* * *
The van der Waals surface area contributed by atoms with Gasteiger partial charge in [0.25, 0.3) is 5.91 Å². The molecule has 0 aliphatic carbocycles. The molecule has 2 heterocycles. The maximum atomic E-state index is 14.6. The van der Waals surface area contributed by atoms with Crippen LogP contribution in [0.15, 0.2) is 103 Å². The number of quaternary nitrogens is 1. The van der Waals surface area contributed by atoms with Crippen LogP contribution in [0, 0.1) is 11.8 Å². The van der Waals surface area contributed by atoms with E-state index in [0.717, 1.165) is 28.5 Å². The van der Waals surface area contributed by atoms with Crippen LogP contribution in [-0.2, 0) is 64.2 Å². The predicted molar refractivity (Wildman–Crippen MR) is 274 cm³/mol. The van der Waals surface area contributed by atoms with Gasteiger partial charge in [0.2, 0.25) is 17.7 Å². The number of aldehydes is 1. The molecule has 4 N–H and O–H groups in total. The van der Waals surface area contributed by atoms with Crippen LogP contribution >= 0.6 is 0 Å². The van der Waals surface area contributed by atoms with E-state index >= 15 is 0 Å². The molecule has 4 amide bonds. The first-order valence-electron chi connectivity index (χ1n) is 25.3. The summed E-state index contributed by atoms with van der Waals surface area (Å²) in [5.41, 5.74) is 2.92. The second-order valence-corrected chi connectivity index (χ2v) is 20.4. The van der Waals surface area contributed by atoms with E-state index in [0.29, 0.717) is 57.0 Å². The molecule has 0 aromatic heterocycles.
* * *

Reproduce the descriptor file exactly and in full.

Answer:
The van der Waals surface area contributed by atoms with Gasteiger partial charge in [0.25, 0.3) is 5.91 Å². The molecule has 0 aliphatic carbocycles. The molecule has 2 heterocycles. The maximum atomic E-state index is 14.6. The van der Waals surface area contributed by atoms with Crippen LogP contribution in [0.15, 0.2) is 103 Å². The number of quaternary nitrogens is 1. The van der Waals surface area contributed by atoms with Crippen LogP contribution in [0, 0.1) is 11.8 Å². The van der Waals surface area contributed by atoms with E-state index in [0.717, 1.165) is 28.5 Å². The van der Waals surface area contributed by atoms with Crippen LogP contribution in [-0.2, 0) is 64.2 Å². The predicted molar refractivity (Wildman–Crippen MR) is 274 cm³/mol. The van der Waals surface area contributed by atoms with Gasteiger partial charge in [0.2, 0.25) is 17.7 Å². The number of aldehydes is 1. The molecule has 4 N–H and O–H groups in total. The van der Waals surface area contributed by atoms with Crippen LogP contribution >= 0.6 is 0 Å². The van der Waals surface area contributed by atoms with E-state index >= 15 is 0 Å². The molecule has 4 amide bonds. The first-order valence-electron chi connectivity index (χ1n) is 25.3. The summed E-state index contributed by atoms with van der Waals surface area (Å²) in [5.41, 5.74) is 2.92. The second-order valence-corrected chi connectivity index (χ2v) is 20.4. The van der Waals surface area contributed by atoms with E-state index in [0.29, 0.717) is 57.0 Å². The molecule has 0 aromatic heterocycles.